• AP updates guidelines on polls. No more poll results as main headline.
    7 replies, posted
AP Definitive Source | Updating our polling guidance Most important section:  “poll results that seek to preview the outcome of an election must never be the lead, headline or single subject of any story.” I don't think this will change too much, but at least AP and news organizations that use them (like local news) won't lead off with "NEW POLL SAYS CANDIDATE A HAS A 53-47 LEAD!"
Hopefully this has a positive effect on 2020. I wonder if headlines with polls created the "Hillary will win by a landslide all the polls say so" thing everyone expected in 2016.
You won't believe the poll results for the next election!
“It is more vital than ever for policymakers, journalists and citizens to become better informed consumers of surveys and data,” “We are proud to work with The Associated Press and support them in their continued efforts to promote rigorous standards for reporting on survey research and to help the public understand key characteristics of reliable data.” This is good because poll results are far too easy to misinterpret, and the fickle nature of polling is lost when the results are reported as-is devoid of context.
I'd say this is more a reaction intended to maintain the credibility of the Press. People like poll numbers. Poll numbers summarize what you want to know. Nobody who's browsing headlines wants to read, "Statistical Likelihood But Hedge Your Bets", they want to read, "IT'S A SURE THING." All of the major ones (okay, except certain ones,) lost a lot of face, a lot of faith, and a lot of pride when the 98% exploded in their hands. AP Guidelines are supposed to be what sets papers, broadcasters and the whole range of journalism apart from blogs, tabloids and word of mouth. If this had been a move with real integrity behind it, it would've happened literally decades ago, because this has been a problem in reporting for actual decades. But better late than never, so whoopee for that.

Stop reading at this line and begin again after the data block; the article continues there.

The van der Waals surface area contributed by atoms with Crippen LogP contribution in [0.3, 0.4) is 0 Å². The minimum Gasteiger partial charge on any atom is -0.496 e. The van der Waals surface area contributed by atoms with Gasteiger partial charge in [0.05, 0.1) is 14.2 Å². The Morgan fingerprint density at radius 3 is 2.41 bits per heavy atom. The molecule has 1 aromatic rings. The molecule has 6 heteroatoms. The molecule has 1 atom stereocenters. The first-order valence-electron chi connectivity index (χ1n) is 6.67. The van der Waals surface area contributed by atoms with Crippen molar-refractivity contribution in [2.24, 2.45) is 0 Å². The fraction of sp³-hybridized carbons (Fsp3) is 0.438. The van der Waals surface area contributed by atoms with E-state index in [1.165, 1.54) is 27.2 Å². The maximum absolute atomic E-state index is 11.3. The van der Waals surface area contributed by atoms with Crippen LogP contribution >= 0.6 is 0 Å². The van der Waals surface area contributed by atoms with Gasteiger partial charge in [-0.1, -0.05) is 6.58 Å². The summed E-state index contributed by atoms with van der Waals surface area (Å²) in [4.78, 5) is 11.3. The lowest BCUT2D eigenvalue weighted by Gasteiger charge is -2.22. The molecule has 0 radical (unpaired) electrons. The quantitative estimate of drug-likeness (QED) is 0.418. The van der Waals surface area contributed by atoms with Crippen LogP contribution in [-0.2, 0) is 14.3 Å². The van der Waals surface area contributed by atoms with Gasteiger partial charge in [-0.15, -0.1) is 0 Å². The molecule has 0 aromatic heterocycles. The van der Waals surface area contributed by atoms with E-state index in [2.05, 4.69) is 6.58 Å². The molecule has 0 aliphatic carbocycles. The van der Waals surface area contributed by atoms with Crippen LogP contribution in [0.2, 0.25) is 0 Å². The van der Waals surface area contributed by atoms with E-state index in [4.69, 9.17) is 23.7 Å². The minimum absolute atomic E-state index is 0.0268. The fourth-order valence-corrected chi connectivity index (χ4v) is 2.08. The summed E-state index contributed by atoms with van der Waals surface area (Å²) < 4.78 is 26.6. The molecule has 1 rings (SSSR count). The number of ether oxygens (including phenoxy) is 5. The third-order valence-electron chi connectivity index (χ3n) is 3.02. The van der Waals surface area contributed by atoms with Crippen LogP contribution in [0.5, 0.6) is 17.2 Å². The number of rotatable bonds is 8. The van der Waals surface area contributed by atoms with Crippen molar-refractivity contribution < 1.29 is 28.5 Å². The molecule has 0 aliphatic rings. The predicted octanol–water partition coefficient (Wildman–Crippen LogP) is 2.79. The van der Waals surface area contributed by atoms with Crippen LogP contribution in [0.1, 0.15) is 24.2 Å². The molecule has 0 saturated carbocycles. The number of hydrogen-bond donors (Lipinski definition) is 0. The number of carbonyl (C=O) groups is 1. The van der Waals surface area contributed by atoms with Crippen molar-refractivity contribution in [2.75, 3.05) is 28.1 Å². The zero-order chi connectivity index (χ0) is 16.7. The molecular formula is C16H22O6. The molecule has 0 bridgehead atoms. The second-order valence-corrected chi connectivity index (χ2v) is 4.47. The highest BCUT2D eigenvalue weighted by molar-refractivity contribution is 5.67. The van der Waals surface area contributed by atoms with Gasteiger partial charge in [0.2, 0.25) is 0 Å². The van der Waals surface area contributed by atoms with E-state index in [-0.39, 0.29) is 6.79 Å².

I feel as if journalists should force its readers to understand its conclusions rather than let them make assumptions just based on the numbers. For example, they should remove graphs of polls from articles altogether. Complemented with this about removing poll numbers from headlines, it'll force readers to actually read the article to find the numbers. And perhaps along the way, they'll see a realistic explanation rather than creating an assumption.
IMO, a good rule for journalists to follow would be to only utilize a minimum of a 5 day average poll number with at least 3 different pollsters, or something like that. Using single polls, from single days, from single pollsters is just bad journalism.
Are you saying graphics can be misleading? Don't know what you're talking about https://i.imgur.com/FzOMq5j.jpg (Not actually from a news article but from the Lib Dems themselves lol)
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